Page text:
Scrubs Addressing the Firearm Epidemic: Speaking Up for Public Health

Written by Rose Martin '22
Andrew Black was a talented athlete and young brewer raised in Essex, Vermont. Late last year, at the age of 23, Andrew died by firearm suicide. Andrew’s death came without warning: he purchased a gun just a few hours before his death. Now, his parents share his story to advocate for a waiting period for firearm purchases in an effort to lower the likelihood of impulsive acts of firearm violence. Read more...

Empowering Residents to Improve Health Equity

Written by Gaurab Basu, M.D.'10, M.P.H.
In the 19th century, there may have been no more consequential biomedical scientist than Rudolph Virchow. His scientific research at a molecular level has had a profound impact on modern medicine even today, more than 150 years later. For me, however, it is his work in social medicine that has made a lasting impression on my understanding of the responsibilities clinicians have to the health of their society.

Launching the American Public Health Association Student Interest Group

Written by Carolyn Payne '18
The American Public Health Association (APHA) is developing a presence at The University of Vermont (UVM). In January, a group of medical students founded the American Public Health Association Student Interest Group (APHA SIG) at the Larner College of Medicine. This was an important step towards ensuring the engagement of Vermont students in community education, political advocacy, and state and national public health initiatives.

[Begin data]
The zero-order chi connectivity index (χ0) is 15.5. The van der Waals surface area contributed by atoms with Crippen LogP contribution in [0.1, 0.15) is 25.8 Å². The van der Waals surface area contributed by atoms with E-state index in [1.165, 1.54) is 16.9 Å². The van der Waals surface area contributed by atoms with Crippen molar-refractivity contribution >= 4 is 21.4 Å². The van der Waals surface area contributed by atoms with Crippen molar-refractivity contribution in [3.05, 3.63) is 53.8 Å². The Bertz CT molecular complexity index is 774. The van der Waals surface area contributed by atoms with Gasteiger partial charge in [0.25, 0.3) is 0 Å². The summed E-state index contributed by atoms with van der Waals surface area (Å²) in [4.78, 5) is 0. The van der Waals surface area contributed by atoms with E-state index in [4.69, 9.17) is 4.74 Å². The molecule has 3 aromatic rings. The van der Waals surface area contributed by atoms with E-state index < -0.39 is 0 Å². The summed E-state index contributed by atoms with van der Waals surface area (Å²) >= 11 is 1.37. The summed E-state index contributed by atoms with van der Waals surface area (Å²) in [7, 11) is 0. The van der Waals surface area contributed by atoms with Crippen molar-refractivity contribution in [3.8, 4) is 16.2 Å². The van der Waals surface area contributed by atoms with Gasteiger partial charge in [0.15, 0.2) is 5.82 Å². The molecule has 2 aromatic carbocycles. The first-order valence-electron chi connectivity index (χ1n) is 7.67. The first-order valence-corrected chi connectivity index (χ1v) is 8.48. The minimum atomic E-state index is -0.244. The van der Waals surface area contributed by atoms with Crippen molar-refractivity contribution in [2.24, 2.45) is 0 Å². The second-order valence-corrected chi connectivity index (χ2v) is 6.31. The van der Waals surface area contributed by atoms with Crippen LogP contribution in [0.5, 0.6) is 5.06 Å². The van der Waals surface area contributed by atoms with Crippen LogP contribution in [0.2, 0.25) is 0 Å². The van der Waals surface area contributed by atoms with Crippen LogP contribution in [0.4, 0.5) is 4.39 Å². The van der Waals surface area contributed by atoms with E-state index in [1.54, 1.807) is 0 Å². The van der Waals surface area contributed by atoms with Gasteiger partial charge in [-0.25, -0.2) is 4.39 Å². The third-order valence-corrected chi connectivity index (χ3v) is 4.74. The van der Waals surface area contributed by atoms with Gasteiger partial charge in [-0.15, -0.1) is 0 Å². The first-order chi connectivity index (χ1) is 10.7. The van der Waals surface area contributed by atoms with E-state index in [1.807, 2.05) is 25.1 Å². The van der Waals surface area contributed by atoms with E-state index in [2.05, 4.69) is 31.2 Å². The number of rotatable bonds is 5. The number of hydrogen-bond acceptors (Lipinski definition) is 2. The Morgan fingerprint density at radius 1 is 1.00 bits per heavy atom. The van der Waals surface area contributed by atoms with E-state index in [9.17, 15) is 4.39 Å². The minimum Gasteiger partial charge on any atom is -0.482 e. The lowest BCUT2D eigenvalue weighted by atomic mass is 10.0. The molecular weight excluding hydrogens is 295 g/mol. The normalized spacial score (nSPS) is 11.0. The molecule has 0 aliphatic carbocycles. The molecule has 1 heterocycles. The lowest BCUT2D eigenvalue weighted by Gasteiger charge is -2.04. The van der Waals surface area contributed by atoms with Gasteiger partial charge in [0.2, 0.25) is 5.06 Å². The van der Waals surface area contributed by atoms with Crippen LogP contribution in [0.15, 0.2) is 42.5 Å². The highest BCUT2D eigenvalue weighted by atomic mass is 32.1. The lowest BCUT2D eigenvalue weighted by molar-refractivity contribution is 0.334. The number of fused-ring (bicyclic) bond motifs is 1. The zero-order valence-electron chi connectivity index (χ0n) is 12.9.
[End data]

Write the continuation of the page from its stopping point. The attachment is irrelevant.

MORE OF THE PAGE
“Fake News” or Reputable Science? How to Tell the Difference

Written by UVM Associate Dean for Public Health
Jan Carney, M.D., MPH

By now, we have all heard of “fake news,” but what about “fake science news” – does it exist and how can we differentiate between fact and fiction? In January 2017, The Los Angeles Times wrote about epidemic spread of “fake news” to science and medicine. In February, Academic Medicine sounded a warning to academics everywhere about predatory publishing, an exploding and distracting publication practice characterized by “weak peer review, sloppy science, or even fraud.”

Prevention & Patient Empowerment: Caring for Patients at Risk for HIV/AIDS

Written by Alexandra Miller '18 In the 1980s and 1990s, when HIV/AIDS was stigmatized and poorly understood, the disease was a death sentence. Now, we have available to patients a pre-exposure HIV prophylaxis, known as PrEP, that can prevent HIV transmission, potentially opening the door to immense changes in patients’ lives as well as improved public health outcomes. As part of my public health project, I had the opportunity to survey primary care providers in every county in Vermont to better understand perceived barriers to prescribing PrEP.